1, arrow indicates the medial expansion of the distal end, seen to the greatest degree in F. hoffmani and P. alexi. 2, arrows indicate the discrepancy in distal extent of the medial and lateral condyles in F. hoffmani and B. advenus. Insets are shown scaled to be of similar size to F. hoffmani. Abbreviations: es, extensor sulcus; lc, lateral condyle; mc, medial condyle; t, tubercle retinaculi m. fibularis.
Insets are shown scaled to be of similar size to F. hoffmani. Arrow indicates the curvature of the cranial edge of the lateral condyle, which varies across the hesperornithiforms shown. Abbreviations: e, epicondylar depression; lc, lateral condyle.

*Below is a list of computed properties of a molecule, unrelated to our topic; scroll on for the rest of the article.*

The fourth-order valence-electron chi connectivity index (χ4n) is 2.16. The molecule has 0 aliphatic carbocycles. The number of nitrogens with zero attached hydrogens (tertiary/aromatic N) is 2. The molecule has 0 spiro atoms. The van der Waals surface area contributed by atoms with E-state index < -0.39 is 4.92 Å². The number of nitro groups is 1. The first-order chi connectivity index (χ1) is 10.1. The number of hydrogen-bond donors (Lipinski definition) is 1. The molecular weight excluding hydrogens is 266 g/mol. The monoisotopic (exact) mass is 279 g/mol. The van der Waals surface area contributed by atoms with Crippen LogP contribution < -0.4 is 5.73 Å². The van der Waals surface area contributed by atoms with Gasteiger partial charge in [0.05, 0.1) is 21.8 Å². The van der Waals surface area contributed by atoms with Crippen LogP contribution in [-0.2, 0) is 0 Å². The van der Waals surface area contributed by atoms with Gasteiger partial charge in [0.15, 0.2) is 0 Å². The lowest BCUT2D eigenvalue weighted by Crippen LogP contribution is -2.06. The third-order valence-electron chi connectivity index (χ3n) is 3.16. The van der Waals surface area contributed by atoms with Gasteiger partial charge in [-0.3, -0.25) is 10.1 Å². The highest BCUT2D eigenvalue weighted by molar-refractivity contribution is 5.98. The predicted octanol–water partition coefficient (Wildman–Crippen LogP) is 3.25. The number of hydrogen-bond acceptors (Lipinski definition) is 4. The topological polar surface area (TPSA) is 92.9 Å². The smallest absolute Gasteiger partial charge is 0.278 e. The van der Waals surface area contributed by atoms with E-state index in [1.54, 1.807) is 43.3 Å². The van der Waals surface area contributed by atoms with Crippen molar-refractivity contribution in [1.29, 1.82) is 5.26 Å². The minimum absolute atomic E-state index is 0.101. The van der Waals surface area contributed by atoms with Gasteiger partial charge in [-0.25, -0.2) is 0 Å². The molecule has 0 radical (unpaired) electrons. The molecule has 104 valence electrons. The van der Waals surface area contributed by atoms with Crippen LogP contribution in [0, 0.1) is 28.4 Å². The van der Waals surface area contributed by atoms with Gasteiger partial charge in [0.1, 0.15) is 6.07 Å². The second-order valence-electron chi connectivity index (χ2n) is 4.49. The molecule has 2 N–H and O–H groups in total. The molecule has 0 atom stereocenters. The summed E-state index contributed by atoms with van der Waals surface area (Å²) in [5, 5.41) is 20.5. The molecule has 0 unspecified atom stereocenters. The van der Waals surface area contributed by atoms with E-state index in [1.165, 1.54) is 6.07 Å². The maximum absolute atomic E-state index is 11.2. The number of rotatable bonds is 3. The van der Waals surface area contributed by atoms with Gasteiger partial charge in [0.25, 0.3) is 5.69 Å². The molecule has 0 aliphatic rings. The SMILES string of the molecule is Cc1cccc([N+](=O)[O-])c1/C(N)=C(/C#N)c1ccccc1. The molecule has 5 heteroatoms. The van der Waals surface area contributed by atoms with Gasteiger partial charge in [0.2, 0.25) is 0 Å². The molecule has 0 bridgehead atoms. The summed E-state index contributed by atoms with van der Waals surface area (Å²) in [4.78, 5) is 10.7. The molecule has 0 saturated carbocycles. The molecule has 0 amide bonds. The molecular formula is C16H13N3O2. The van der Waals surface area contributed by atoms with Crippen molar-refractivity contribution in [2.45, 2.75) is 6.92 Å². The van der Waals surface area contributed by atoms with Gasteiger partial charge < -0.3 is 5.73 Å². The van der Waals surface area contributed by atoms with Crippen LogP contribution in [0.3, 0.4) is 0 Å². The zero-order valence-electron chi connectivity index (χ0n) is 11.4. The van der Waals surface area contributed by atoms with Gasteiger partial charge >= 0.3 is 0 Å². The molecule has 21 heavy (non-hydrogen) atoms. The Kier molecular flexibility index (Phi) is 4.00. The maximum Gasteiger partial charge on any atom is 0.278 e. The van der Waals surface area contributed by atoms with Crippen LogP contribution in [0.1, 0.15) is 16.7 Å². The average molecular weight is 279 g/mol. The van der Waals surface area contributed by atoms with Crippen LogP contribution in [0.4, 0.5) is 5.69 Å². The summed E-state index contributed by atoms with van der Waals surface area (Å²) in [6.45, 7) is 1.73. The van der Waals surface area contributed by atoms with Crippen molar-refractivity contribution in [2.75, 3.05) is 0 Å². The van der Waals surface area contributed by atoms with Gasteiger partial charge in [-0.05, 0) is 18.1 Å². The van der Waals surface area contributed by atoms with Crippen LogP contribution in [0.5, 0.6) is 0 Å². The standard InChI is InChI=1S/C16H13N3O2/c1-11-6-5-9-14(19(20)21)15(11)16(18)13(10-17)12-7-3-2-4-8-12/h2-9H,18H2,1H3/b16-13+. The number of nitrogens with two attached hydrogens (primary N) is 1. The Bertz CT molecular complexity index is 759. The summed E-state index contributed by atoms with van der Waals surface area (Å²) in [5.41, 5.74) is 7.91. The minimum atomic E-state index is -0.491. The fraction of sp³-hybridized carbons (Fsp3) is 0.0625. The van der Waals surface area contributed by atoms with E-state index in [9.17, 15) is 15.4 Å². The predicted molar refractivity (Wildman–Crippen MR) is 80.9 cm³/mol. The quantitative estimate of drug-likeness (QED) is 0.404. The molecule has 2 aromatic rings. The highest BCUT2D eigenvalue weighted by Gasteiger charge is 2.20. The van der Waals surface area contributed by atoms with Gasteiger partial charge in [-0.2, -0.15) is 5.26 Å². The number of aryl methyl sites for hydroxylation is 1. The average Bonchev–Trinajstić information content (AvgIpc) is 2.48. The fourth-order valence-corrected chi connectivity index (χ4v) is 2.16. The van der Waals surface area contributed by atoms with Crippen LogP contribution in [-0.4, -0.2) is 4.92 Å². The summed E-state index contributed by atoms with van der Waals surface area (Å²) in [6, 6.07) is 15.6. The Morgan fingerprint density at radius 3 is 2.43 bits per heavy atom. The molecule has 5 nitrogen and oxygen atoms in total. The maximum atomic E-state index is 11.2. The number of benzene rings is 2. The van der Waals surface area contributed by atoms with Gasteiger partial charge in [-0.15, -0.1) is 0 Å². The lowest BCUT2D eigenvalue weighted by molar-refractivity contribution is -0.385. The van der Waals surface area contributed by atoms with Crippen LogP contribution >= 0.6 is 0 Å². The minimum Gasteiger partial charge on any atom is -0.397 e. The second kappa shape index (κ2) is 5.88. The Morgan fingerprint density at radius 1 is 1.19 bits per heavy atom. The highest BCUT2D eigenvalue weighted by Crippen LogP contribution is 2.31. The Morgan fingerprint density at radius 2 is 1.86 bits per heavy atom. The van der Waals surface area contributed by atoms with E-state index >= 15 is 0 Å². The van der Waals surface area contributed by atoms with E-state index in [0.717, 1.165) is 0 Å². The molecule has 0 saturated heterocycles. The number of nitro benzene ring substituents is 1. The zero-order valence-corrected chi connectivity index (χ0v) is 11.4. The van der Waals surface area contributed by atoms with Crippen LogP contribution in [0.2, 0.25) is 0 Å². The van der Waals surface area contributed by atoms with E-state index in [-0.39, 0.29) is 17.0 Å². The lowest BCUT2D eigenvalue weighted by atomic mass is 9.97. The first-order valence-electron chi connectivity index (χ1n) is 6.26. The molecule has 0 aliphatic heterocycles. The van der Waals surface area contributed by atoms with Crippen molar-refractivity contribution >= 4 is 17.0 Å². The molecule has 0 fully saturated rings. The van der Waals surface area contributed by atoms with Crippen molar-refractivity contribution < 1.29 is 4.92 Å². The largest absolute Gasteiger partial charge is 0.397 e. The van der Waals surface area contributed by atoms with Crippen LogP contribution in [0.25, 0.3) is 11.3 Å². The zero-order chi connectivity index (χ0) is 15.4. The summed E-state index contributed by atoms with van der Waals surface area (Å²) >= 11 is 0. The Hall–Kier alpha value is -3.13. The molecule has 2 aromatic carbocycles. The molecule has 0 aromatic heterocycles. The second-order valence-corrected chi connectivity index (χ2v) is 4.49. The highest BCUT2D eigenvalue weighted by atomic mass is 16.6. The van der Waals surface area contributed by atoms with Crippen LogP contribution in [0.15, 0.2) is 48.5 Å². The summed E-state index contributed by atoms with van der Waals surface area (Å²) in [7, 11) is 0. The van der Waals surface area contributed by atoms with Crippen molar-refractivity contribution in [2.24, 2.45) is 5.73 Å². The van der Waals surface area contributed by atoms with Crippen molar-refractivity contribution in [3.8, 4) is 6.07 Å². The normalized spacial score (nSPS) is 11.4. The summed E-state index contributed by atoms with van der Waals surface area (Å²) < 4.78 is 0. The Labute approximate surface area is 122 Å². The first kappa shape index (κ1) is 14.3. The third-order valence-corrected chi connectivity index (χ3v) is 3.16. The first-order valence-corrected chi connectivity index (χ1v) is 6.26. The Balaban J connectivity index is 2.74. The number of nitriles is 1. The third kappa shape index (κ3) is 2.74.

UNSM 20030 preserves the complete left tarsometatarsus (Fig 20), measurements of which are found in Table 4. Metatarsals II-IV are completely fused along their length with the individual metatarsals separated by slight grooves along the length of the element. The tarsometatarsus of UNSM 20030 displays a stacking or shingling of the metatarsals, such that the trochlea of metatarsal IV extends further dorsally than that of III, which is in turn more dorsal than trochlea II. This is also seen in P. alexi and H. regalis. This shingling is only minimally observed in B. advenus or Brodavis, where II and IV are similar in dorsal extent while II is offset plantarly. Like other hesperornithiforms, the shaft of UNSM 20030 is twisted, such that when the proximal end of the element is in dorsal view, the distal end is in medio-dorsal view. Within hesperornithiforms, the shaft of the tarsometatarsus of B. advenus and B. varneri is only slightly twisted, while that of UNSM 20030, P. alexi, and H. regalis is more dramatically twisted. This twist combined with the shingling of the metatarsals gives the tarsometatarsus a very narrow, straight appearance when the distal end is in dorsal view (Fig 20c) and a much broader, curvy appearance when the proximal end is in dorsal view (Fig 20a).